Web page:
They’d bounce. I’d say no, or change the subject, or sometimes would be forced to re-explain the whole password allegory, which I had told them when we first got together as a warning. It’s become part of my “okay, this is actually a relationship” patter – to explain the whole password thing and how my exes are continually frustrated for a while, because they are used to reaching out for something and being granted all-inclusive access, and then when things change they reach for the same thing and they are denied.

And it hurts. I know it hurts them, because they tell me so. They don’t understand that on Monday, they could have a casual conversation with my about my health situation, and by Wednesday that was something I no longer felt inclined to share with them. They’d push for details about a new relationship, or my future plans, or try to figure out what I meant by that very carefully worded answer. Eventually, it would come back to this conversation about passwords, and how they should have considered that having that administrative password meant more than just gaining access to my genitals, but it meant that they got to share the glory and awesomeness that is my life in all it’s gory details, and now they were just a footnote, a single chapter on love and loss, one more dead dream I buried in the backyard.

Then, it comes up again. They’re terrified or ashamed or frightened of what I could possibly be saying to those who still have access; that every little reference to them on the Internet might be rife with meaning they don’t understand anymore, and even a casual reference might be a coded insult to those who have the key. They get very paranoid, and they ask. “Please don’t air our dirty laundry for everyone to see.”

It was totally okay with them for me to write about other relationships that died, or to pour my happy emotions and thoughts about who they were and all the great things they did for me, but the second those feelings were the slightest bit critical, or negative, or could reveal that they aren’t the bastion of perfection that they loved reading about a year ago – what was once something they loved about me became something else, threatening maybe.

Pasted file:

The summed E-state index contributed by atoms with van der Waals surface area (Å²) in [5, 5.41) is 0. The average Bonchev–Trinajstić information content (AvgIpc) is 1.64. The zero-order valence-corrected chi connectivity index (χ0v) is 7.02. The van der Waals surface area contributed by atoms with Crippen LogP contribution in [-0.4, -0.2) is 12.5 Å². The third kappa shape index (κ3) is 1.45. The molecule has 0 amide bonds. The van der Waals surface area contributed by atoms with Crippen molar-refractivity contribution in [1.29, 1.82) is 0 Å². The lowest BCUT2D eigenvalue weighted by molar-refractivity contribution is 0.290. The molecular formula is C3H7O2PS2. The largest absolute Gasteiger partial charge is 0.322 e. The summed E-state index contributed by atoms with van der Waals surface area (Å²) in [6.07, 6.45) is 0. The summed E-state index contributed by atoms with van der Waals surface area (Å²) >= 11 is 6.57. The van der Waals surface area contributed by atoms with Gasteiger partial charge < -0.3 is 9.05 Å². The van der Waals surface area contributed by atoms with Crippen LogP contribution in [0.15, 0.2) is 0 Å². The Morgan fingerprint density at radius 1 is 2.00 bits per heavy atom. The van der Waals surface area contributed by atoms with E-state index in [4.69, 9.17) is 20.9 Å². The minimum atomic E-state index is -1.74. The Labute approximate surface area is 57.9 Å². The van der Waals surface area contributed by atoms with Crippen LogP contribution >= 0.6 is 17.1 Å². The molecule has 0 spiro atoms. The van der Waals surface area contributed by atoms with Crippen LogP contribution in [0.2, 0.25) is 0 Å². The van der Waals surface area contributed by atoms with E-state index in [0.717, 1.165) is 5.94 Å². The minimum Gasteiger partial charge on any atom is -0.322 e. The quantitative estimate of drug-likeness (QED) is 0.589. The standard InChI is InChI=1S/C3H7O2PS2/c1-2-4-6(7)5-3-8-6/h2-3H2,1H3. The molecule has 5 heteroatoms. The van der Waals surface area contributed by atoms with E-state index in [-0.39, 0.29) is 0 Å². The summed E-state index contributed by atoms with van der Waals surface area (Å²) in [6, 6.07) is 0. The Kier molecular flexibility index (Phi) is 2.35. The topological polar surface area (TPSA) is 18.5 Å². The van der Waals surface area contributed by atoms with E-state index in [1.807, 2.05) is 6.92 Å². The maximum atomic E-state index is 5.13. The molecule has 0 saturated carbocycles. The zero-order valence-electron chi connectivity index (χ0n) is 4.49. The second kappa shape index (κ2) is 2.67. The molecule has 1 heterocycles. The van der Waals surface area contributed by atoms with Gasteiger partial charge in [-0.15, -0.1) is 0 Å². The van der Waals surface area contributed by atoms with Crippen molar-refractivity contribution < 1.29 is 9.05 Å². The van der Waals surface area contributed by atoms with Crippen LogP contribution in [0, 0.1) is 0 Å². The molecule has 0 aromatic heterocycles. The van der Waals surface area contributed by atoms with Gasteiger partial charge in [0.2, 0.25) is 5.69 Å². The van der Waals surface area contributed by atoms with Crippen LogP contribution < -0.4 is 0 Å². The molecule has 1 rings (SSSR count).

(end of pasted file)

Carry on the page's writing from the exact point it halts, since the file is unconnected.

Back in the days of Livejournal, I used to tell people when they complained about what I wrote about them (always with aliases, but those in the know knew who I meant), that maybe if they acted honorably, or treated me well, or made decisions they weren’t ashamed of, they wouldn’t have to worry about that. That there are ways of ending a relationship without fear that I will write the truth about their cruelty or dishonorable behavior. Mike is very invested in this fantasy that he is a Knight, a faithful servant of humanity, an example of chivalry, one who treats those in his life with honor and respect. Of course he doesn’t want me to write about the many times he lied, or hid the truth, or did things that were anything less than that image he so desperately cultivated. He even has a damn tattoo of Tiwaz, the rune for Tyr, the God of sacrifice and justice. He took that mark knowing that others who betrayed Tyr’s ideals of loyalty and honor have suffered real life consequences. He still shows it off by rolling up his sleeves whenever he can. And yet, when things were falling apart, and I told him bluntly that there will be repercussions that have nothing to do with me or mine, and everything to do with this lifelong mark on his arm, this reminder that can only be lazered away with terrible pain and expense, to live up to an ideal.